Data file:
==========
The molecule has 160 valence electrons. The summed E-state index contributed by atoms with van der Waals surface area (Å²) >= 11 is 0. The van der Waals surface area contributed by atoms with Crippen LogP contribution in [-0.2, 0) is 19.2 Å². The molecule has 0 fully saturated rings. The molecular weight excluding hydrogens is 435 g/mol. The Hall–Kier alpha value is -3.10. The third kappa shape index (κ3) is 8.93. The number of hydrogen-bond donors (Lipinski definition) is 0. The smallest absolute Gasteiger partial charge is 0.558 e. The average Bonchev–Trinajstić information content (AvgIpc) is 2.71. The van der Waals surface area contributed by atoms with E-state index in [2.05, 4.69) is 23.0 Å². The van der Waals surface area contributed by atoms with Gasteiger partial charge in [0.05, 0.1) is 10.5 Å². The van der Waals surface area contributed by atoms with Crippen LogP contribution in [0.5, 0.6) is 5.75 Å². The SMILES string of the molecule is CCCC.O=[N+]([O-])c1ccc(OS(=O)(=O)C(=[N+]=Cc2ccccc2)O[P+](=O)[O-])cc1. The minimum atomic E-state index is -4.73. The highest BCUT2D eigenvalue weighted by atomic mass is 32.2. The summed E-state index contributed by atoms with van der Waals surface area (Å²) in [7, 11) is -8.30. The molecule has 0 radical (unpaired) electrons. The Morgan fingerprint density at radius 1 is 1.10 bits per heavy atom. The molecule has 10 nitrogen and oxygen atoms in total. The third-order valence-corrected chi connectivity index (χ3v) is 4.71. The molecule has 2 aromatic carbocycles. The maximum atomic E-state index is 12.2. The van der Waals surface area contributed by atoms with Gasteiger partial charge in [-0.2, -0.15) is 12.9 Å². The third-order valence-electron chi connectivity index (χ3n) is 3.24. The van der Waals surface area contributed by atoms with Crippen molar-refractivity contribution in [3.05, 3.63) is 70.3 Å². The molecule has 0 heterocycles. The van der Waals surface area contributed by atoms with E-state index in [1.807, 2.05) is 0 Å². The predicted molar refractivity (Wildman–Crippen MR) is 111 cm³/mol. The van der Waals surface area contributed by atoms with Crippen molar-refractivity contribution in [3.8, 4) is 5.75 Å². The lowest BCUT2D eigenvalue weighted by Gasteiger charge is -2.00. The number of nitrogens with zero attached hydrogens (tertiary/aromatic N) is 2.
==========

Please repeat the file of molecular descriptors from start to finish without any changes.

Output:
The molecule has 160 valence electrons. The summed E-state index contributed by atoms with van der Waals surface area (Å²) >= 11 is 0. The van der Waals surface area contributed by atoms with Crippen LogP contribution in [-0.2, 0) is 19.2 Å². The molecule has 0 fully saturated rings. The molecular weight excluding hydrogens is 435 g/mol. The Hall–Kier alpha value is -3.10. The third kappa shape index (κ3) is 8.93. The number of hydrogen-bond donors (Lipinski definition) is 0. The smallest absolute Gasteiger partial charge is 0.558 e. The average Bonchev–Trinajstić information content (AvgIpc) is 2.71. The van der Waals surface area contributed by atoms with E-state index in [2.05, 4.69) is 23.0 Å². The van der Waals surface area contributed by atoms with Gasteiger partial charge in [0.05, 0.1) is 10.5 Å². The van der Waals surface area contributed by atoms with Crippen LogP contribution in [0.5, 0.6) is 5.75 Å². The SMILES string of the molecule is CCCC.O=[N+]([O-])c1ccc(OS(=O)(=O)C(=[N+]=Cc2ccccc2)O[P+](=O)[O-])cc1. The minimum atomic E-state index is -4.73. The highest BCUT2D eigenvalue weighted by atomic mass is 32.2. The summed E-state index contributed by atoms with van der Waals surface area (Å²) in [7, 11) is -8.30. The molecule has 0 radical (unpaired) electrons. The Morgan fingerprint density at radius 1 is 1.10 bits per heavy atom. The molecule has 10 nitrogen and oxygen atoms in total. The third-order valence-corrected chi connectivity index (χ3v) is 4.71. The molecule has 2 aromatic carbocycles. The maximum atomic E-state index is 12.2. The van der Waals surface area contributed by atoms with Gasteiger partial charge in [-0.2, -0.15) is 12.9 Å². The third-order valence-electron chi connectivity index (χ3n) is 3.24. The van der Waals surface area contributed by atoms with Crippen molar-refractivity contribution in [3.05, 3.63) is 70.3 Å². The molecule has 0 heterocycles. The van der Waals surface area contributed by atoms with E-state index in [1.807, 2.05) is 0 Å². The predicted molar refractivity (Wildman–Crippen MR) is 111 cm³/mol. The van der Waals surface area contributed by atoms with Crippen molar-refractivity contribution in [3.8, 4) is 5.75 Å². The lowest BCUT2D eigenvalue weighted by Gasteiger charge is -2.00. The number of nitrogens with zero attached hydrogens (tertiary/aromatic N) is 2.